The UK government is well-known for grotesque interpretation of those few ECJ rulings that seem to go its way — just think McCarthy 1, the perverse interpretation of which by our government went on to necessitate Lounes. But no case, as I am starting to realise, has been as abused by the UK government as Dias.  Dias simply says that a residence card on its face does not, by itself, grant a right of residence. It is only evidence that conditions for that residence were met at the time the card was issued. Our government, across all its departments, now made Residence cards all but completely meaningless – something neither the court in Dias, nor the framers of the Free Movement Directive, clearly did not intend. Both non-EU family members with Retained Right of residence and Surinder Singh residence card holders are finding it out the hard way.

Dias is supposed to be a good thing, because it makes the reverse also true — e.g. absence of a residence card does not take the right to reside away. But what is also says, is that right of residence only continues to exist, nominal validity of any document notwithstanding, so long as underlying conditions for residence are met. This is something most — I repeat MOST – holders of those cards fail to understand even when you explain it to them, and numerous HO employees do not understand that either. having difficulty distinguishing between EU residence and leave to remain. But this is simple enough in a straightforward case — if you were issued with a residence card as a spouse of an EU national, for instance, you have the right to reside so long as you are still a spouse and your EU national sponsor is in the Uk and economically active.

Now, if your marriage has broken down, and you are applying for benefits or reentering the UK, you will be asked to prove that you meet conditions for retained right of residence — not a very easy feat, often, because it immediately requires a ton of paperwork a migrant might not have easily at hand. You need marriage certificate, divorce certificate, proof that both of you resided in the UK for at least a year, and crucially proof  that your spouse was economically active or had permanent residence during divorce (what most ROR cases fail on). Last but not least, you yourself need proof that you are now an economically active person. Economic activity is somewhat easy to prove when payslips  but increasingly hard in self-employment or other cases. Technically, a person with a retained Right of Residence would need to permanently maintain a briefcase of documents.

It is in order to reduce this administrative unworkability, Directive 2004/38 prescribed issue of Residence cards – and when you have retained a right of residence, you can again submit that briefcase to the Home office, get a new residence card, and  then you won’t have to prove to anyone again, that you have retained right of residence, right? Logic suggests, that the point of retaining right of residence is subject to assessment of a single past point in time. After all, it is all down to an evaluation of how things stood at the time of your divorce, and further from that only to yourself being economically active. But surely you don’t have to prove to anyone again, that you have retained your right to residence at the time of divorce? Because this is by definition in the past and had already been evaluated, nothing new can happen with that and so no one is going to re-evaluate that, right? Wrong.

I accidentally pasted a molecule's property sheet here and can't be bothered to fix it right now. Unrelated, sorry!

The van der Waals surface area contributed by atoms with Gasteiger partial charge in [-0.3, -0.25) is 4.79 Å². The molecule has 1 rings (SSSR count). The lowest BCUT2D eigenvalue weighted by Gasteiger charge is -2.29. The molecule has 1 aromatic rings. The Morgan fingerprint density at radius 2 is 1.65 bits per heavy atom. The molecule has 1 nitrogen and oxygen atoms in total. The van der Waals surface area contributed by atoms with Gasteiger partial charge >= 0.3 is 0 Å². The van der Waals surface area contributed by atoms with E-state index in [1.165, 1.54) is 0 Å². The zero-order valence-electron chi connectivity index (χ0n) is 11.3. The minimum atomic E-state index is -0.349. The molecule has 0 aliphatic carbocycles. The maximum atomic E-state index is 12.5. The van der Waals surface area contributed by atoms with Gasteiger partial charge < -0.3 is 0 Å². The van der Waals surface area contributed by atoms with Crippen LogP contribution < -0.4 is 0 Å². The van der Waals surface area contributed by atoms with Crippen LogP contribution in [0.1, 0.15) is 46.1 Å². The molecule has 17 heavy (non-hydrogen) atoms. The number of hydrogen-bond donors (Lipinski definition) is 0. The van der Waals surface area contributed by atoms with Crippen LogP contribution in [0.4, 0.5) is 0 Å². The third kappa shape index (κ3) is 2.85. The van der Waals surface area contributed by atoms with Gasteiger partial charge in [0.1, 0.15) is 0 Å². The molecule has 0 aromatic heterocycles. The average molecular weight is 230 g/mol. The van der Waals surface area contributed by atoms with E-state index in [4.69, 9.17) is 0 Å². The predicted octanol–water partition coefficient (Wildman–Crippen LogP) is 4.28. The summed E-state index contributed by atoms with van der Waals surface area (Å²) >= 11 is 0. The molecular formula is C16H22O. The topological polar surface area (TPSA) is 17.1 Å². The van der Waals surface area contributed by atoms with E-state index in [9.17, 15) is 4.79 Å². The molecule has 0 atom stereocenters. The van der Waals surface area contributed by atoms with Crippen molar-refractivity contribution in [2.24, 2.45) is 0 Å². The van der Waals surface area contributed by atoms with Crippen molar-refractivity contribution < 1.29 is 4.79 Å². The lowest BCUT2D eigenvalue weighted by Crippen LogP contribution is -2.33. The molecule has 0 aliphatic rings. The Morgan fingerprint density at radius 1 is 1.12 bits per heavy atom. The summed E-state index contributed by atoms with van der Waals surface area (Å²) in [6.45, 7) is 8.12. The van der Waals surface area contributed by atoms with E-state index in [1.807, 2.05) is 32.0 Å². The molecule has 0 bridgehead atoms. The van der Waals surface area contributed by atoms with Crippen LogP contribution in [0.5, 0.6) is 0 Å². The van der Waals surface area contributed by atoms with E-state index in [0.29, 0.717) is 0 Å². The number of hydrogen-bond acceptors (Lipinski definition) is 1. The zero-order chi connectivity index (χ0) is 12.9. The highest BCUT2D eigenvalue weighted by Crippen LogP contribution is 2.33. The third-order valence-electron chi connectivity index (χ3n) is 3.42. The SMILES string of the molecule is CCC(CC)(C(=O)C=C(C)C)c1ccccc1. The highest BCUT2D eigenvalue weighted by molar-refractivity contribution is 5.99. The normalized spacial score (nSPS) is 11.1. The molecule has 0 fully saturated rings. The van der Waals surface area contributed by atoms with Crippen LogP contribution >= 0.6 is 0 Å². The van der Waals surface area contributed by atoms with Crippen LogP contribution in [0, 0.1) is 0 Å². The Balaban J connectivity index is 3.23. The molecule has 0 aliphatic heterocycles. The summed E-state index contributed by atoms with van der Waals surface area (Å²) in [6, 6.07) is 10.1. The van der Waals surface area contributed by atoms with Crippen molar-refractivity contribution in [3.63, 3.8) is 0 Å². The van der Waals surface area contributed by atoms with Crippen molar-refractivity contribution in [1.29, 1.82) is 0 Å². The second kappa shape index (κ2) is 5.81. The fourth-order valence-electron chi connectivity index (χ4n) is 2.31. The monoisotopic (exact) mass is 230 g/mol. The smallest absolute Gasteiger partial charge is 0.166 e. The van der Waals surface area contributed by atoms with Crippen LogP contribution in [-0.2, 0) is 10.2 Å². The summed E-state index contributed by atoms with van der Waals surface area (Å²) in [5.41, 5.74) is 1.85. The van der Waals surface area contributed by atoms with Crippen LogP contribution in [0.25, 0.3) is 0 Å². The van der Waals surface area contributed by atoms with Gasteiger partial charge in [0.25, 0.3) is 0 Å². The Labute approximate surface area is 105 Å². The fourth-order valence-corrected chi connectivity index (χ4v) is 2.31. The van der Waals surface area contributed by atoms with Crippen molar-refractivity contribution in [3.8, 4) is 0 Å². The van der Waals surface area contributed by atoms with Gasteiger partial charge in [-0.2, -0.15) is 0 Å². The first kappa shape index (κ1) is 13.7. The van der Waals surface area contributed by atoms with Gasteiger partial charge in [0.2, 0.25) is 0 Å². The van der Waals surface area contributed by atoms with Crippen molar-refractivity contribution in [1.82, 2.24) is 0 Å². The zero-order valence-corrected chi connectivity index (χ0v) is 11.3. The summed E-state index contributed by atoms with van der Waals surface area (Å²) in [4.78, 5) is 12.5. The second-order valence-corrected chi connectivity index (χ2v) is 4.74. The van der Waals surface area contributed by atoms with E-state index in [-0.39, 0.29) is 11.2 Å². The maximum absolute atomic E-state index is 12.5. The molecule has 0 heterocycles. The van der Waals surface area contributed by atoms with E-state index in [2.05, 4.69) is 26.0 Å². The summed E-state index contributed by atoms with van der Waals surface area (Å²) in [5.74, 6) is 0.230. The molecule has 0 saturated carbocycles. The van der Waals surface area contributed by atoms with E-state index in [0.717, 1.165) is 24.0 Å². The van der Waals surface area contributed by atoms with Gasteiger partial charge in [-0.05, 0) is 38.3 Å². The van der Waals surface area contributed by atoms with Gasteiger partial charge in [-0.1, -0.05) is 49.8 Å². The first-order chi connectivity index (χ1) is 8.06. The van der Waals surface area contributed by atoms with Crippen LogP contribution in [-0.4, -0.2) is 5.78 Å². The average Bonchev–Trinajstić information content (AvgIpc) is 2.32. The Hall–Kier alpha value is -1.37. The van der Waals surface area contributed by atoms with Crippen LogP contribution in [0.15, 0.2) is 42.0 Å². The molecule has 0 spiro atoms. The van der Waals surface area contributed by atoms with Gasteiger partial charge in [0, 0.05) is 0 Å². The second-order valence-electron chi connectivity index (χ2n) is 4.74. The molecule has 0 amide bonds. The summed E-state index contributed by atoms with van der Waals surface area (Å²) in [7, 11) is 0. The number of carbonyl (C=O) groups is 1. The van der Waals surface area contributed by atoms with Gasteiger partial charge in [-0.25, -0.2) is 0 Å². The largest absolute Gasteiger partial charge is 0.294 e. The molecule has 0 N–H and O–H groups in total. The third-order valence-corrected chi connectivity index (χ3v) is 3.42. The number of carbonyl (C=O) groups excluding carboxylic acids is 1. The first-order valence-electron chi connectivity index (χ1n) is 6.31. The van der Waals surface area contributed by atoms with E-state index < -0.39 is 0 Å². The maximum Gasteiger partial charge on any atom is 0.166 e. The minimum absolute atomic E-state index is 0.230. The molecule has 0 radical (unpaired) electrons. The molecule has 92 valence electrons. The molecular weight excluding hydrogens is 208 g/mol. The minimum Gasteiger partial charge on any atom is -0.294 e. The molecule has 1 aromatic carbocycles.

When you later apply for a permanent residence card, the government WILL require – beffudingly, some may argue – proof that you retained a right of residence, again. In fact it is not entirely clear, on the basis of what it would refuse your application if you fail to provide that and oNLY rely on post-ROR period (all of applications I have ever seen relied on combined period). But the Regulations and the Directive require only that application be accompanied by proof that you acquired permanent residence, and interpretation of that is seemingly open to both sides.  I have seen a case (in which I did not act) that went like this:

 

Non-EU woman marries EU national, they all live here, and more than 3 years later they divorce. Working status of both at the time of the divorce is shaky – from him, there are only P60s for the year in question, for her, there is some more evidence, but she was also pregnant at the time of and immediately after divorce, then gave birth (to a child of another man, a BC who she later married). Bank statements and tax returns for her are somewhat scarce but they exist, although there is no other evidence of self-employment or what it consisted of.

Initially uninterested in pursuing EEA status further, after the divorce from EU national,  she files in 2009 as a wife of her BC husband – she is refused for lack of requisite immigration status (EU route to immigration rules switch), which is understandable — what is not understandable, is why she is not offered a discretionary leave then, as she had an infant BC son. The clue seems to be in a refusal letter — a caseworker deciding her application under the immigration rules, brilliantly concluded that she “may have retained right of residence” upon her EEA divorce, and hence does not qualify for discretionary leave (here I fault Law Firm Ltd, who represented her then, for failing to challenge that).

Befuddled, she then researched her EEA rights and files for PR on the basis of retained right. The application is refused because there is no evidence of sponsor’s economic activity for the whole five years, but she and her dependent older son are issued new residence cards based on the determination that they retained right of residence following her divorce from the EEA. Presumably this means then that the Home Office evaluated and recognised the claim that she retained the right after divorce — her sponsor’s employment and her economic activity since, had been looked at and conclusion was made that yes, she qualifies.